Have you ever struggled to explain a nuclear meltdown caused by an incredibly stupid mistake? You would have been grateful for alternative terms, such as "a core rearrangement caused by an ill-advised learning opportunity." You can find these terms and more in Spinglish: The Definitive Dictionary of Deliberately Deceitful Language. Continue reading...
Topics: Usage Books Language
Although turkeys were domesticated by Native Americans, turkey itself is not a Native American word. In this excerpt from a new book The Language of Food, linguist and Stanford University professor Dan Jurafsky charts the complicated path the word turkey followed into English, then serves up a slice of etymological pecan pie. Continue reading...
Are you baffled by the perplexing terminology favored by American politicians and pundits? A new book by Chuck McCutcheon and David Mark is here to help. Dog Whistles, Walk-Backs, and Washington Handshakes is an informative and humorous guide to deciphering contemporary political lingo. Here we present an excerpt from the book's introduction. Continue reading...
"A breath of fresh air." "Few and far between." "At the end of the day." These are just a few of the clichés examined by Orin Hargraves, an experienced lexicographer and one of our regular contributors, in his new book It's Been Said Before: A Guide to the Use and Abuse of Cliches. In this excerpt, Hargraves explains how to "free your speech and writing of unneeded and detrimental clichés." Continue reading...
As Black History Month comes to a close, we are proud to feature a fantastic new reference book: Bartlett's Familiar Black Quotations. As Henry Louis Gates, Jr. states in the foreword, it is an "impressively researched and documented collection of the finest thought produced by writers throughout the African diaspora." Here we present an excerpt from the preface by the book's editor, Retha Powers. Continue reading...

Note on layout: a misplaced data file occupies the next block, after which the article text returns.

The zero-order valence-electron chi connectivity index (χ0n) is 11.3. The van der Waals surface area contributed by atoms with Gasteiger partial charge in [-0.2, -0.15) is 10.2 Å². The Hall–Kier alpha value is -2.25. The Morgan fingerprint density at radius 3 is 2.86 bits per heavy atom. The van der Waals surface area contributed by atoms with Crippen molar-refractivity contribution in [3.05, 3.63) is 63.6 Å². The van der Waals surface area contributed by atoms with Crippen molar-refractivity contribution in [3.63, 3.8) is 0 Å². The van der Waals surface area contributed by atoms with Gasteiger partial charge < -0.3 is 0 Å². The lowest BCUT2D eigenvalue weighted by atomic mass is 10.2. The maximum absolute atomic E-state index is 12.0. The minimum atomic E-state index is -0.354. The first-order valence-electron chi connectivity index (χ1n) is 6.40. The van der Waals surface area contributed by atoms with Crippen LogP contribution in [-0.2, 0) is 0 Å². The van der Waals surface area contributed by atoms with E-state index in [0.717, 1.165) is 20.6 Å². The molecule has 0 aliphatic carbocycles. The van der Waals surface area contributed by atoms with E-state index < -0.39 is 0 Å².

The Crossword Revolution

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Dec. 21, 2013 marks the hundredth anniversary of the crossword puzzle. But the crossword has come a long way since Arthur Wynne's first creation for The New York World. In a lively new book entitled The Curious History of the Crossword, Ben Tausig, himself a noted constructor and editor of crosswords, argues that the day Will Shortz took over the New York Times crossword 20 years ago marked a watershed moment in the puzzle's history. Continue reading...
Topics: Fun Language Words
Some punctuation marks hog the spotlight, like the versatile, omnipresent comma and the flirty, oft-abused semicolon. Question marks and exclamation marks — the good cop, bad cop of punctuation — are forever in your face. The period subtly but emphatically makes its presence known, while parentheses are off gossiping and tittering like teenage girls. These are the usual suspects most people think of when it comes to punctuation. Continue reading...
Topics: Books Language
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